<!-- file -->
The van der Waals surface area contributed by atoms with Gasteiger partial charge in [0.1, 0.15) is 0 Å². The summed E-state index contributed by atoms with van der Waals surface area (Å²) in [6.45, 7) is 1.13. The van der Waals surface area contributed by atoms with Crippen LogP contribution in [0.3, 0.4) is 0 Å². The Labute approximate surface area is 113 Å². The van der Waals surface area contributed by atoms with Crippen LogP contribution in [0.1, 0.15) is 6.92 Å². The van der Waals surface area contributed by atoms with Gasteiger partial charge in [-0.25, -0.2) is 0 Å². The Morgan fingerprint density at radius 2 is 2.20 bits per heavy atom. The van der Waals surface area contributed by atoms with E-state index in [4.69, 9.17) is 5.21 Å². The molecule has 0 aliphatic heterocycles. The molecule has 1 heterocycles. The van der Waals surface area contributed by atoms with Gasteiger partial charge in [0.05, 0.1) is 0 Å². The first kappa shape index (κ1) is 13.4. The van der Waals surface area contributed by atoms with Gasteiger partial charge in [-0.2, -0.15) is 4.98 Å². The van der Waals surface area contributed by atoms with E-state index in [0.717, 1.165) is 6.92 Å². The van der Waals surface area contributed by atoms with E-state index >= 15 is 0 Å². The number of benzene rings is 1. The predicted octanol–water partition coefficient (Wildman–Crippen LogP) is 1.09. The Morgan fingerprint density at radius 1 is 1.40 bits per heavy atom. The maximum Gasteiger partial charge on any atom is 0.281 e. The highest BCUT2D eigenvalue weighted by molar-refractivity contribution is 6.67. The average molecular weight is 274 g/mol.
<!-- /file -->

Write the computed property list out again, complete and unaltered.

The van der Waals surface area contributed by atoms with Gasteiger partial charge in [0.1, 0.15) is 0 Å². The summed E-state index contributed by atoms with van der Waals surface area (Å²) in [6.45, 7) is 1.13. The van der Waals surface area contributed by atoms with Crippen LogP contribution in [0.3, 0.4) is 0 Å². The Labute approximate surface area is 113 Å². The van der Waals surface area contributed by atoms with Crippen LogP contribution in [0.1, 0.15) is 6.92 Å². The van der Waals surface area contributed by atoms with Gasteiger partial charge in [-0.25, -0.2) is 0 Å². The Morgan fingerprint density at radius 2 is 2.20 bits per heavy atom. The van der Waals surface area contributed by atoms with E-state index in [4.69, 9.17) is 5.21 Å². The molecule has 0 aliphatic heterocycles. The molecule has 1 heterocycles. The van der Waals surface area contributed by atoms with Gasteiger partial charge in [0.05, 0.1) is 0 Å². The first kappa shape index (κ1) is 13.4. The van der Waals surface area contributed by atoms with Gasteiger partial charge in [-0.2, -0.15) is 4.98 Å². The van der Waals surface area contributed by atoms with E-state index in [0.717, 1.165) is 6.92 Å². The van der Waals surface area contributed by atoms with E-state index >= 15 is 0 Å². The number of benzene rings is 1. The predicted octanol–water partition coefficient (Wildman–Crippen LogP) is 1.09. The Morgan fingerprint density at radius 1 is 1.40 bits per heavy atom. The maximum Gasteiger partial charge on any atom is 0.281 e. The highest BCUT2D eigenvalue weighted by molar-refractivity contribution is 6.67. The average molecular weight is 274 g/mol.